Youth Justice in America
- Maryam Ahranjani - American University, Washington College of Law, University of New Mexico, USA
- Andrew G. Ferguson - University of the District of Columbia
- Jamin B. Raskin - American University, USA
Juvenile/Youth Crime (General) | Law & Courts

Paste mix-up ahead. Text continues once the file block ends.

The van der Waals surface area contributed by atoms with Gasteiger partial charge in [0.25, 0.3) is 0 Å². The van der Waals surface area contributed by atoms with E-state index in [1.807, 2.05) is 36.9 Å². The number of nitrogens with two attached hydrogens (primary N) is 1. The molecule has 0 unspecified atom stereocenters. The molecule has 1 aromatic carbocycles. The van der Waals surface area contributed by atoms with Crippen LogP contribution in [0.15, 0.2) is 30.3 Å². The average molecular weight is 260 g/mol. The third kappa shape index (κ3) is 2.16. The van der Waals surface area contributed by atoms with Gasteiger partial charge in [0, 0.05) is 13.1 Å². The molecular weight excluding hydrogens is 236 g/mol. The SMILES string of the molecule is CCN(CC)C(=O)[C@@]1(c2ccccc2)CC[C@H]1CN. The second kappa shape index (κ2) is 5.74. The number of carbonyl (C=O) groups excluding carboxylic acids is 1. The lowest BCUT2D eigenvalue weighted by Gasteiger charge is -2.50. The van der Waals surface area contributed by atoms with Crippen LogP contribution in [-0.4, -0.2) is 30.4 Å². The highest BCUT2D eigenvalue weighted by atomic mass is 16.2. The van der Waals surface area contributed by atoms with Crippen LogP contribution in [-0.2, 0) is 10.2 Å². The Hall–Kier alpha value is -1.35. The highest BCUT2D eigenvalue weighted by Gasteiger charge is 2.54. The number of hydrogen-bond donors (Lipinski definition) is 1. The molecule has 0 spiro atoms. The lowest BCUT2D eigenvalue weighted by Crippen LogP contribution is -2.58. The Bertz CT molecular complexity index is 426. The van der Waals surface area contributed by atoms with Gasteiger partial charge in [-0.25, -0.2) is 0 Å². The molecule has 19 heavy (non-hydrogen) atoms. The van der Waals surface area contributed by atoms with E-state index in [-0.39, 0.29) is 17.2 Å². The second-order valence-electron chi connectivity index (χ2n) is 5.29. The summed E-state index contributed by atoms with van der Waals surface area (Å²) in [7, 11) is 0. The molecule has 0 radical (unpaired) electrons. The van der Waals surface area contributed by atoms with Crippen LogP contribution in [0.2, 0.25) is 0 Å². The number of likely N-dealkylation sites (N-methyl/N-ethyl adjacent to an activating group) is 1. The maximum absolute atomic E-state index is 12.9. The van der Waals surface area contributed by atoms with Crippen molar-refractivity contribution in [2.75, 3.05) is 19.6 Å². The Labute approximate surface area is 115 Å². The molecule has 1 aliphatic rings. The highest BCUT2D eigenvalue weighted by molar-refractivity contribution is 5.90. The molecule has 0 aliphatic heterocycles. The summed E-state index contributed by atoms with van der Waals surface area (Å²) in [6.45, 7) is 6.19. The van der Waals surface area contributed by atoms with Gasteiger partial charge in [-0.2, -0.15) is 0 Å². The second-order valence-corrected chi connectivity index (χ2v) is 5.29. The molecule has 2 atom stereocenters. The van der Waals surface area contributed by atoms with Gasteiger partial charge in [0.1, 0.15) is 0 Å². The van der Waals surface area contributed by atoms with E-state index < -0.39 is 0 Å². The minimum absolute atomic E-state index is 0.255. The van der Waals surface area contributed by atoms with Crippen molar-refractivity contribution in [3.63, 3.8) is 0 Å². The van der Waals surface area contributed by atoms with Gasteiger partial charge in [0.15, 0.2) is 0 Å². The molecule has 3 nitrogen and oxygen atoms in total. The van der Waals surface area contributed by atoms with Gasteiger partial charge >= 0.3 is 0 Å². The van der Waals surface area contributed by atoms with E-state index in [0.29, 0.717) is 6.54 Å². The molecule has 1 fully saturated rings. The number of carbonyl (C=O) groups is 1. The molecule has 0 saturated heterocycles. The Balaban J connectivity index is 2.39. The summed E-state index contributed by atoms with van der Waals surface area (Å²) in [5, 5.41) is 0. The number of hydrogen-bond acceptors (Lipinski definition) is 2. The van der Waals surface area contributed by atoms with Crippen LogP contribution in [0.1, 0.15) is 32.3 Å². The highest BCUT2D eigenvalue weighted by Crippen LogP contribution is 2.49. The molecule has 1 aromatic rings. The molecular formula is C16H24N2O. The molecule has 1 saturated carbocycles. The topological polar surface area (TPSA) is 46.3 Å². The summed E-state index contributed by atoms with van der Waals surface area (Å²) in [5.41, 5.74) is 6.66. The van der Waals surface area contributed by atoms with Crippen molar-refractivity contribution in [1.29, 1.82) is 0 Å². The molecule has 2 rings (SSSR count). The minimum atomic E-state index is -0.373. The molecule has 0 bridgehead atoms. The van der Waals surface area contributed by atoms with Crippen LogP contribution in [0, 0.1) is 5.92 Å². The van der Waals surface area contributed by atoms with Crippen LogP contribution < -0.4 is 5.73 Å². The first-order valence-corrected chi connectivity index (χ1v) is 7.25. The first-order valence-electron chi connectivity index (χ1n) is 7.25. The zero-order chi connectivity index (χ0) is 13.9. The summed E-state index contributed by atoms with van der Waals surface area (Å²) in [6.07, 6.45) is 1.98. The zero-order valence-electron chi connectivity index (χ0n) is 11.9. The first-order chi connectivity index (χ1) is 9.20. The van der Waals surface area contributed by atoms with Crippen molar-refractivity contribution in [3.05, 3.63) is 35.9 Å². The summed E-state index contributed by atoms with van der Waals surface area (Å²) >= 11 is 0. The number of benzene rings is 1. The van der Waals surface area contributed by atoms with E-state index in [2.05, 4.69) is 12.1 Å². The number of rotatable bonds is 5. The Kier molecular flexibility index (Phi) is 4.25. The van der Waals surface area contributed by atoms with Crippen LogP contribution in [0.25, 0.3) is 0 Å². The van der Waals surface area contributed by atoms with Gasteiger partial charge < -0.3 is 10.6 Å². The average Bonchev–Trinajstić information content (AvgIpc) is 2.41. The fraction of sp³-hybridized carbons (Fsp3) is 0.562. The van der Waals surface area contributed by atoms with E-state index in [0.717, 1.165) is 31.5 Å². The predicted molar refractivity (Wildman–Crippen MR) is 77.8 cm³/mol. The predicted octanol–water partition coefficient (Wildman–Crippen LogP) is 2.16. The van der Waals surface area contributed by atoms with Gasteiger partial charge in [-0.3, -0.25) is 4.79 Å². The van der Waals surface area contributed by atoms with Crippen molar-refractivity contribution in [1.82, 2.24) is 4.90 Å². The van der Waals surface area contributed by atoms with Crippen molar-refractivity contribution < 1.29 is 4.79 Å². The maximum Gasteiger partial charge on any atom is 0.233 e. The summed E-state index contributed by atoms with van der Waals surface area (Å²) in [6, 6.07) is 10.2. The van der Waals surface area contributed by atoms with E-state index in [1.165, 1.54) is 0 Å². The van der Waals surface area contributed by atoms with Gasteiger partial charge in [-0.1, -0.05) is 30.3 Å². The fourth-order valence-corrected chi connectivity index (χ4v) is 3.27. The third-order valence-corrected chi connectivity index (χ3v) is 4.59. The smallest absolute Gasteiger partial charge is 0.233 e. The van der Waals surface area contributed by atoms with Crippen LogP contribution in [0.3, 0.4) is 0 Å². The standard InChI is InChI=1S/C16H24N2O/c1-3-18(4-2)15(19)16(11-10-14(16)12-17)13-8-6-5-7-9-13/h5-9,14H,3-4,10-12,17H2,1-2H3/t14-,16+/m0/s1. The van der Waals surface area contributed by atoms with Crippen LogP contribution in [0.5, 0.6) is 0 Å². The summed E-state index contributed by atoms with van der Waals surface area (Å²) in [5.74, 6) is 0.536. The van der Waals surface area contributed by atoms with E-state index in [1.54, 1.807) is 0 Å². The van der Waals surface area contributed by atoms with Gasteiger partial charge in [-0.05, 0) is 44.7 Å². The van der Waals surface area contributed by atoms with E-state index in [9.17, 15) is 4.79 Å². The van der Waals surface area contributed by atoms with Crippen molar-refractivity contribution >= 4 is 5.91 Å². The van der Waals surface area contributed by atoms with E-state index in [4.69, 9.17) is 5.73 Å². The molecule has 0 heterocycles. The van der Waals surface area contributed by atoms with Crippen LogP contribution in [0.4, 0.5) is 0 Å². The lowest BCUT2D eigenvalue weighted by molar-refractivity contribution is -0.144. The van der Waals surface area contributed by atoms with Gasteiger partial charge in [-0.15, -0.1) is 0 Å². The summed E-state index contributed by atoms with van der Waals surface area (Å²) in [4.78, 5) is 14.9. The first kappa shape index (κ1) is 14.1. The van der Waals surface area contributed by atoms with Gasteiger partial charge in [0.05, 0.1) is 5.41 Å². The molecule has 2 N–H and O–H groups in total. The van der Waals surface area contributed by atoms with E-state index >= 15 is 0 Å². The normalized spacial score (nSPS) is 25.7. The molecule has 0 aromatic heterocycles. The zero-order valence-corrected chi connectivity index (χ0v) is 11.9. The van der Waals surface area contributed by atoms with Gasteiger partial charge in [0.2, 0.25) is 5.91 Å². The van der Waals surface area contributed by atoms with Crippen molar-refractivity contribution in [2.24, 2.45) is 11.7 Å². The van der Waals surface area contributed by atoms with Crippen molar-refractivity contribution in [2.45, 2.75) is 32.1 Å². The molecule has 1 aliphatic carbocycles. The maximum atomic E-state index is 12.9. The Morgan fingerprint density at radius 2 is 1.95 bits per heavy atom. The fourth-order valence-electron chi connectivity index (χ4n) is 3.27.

Young people are fascinated by juvenile crime and justice topics because they are exposed to these subjects daily through the media, school security, and other everyday experiences. Tapping this interest, Youth Justice in America, Second Edition directly engages the broadest range of students in an exciting and informed discussion of the U.S. juvenile justice system. Written in a straightforward style that will appeal to all students, from high risk groups to AP and law and society classes, the authors combine thoughtful commentary with selections from actual federal and state constitutional criminal law cases to explore issues of juvenile justice. They address tough, important issues that directly affect today's young people, including: How should we balance liberty with the need for an ordered society? How do we enforce order while maintaining constitutional rights? Should we treat juveniles differently than adult offenders? Focusing on cases that relate to the Fourth, Fifth, Sixth, and Eighth Amendments to the U.S. Constitution, the subject matter comes alive through a unique blend of content, including: selections from key cases that affect students; easy-to-read definitions of important terms and concepts; sidebar features; engaging photos; individual and class exercises; and age-appropriate sources for further reading. Following in the footsteps of CQ Press's acclaimed We the Students, Youth Justice in America fills a pressing need to make legal issues personally meaningful to young people. The second edition features new cases dealing with strip searches at school, life sentences without parole for juveniles, electronic surveillance, and examples drawn from recent events in the popular culture. The book’s freshly updated design facilitates student comprehension with new features such as legal definitions in the margin, a “Dissenting Voices” section to provide context for minority judicial opinions, new exercises, and much more.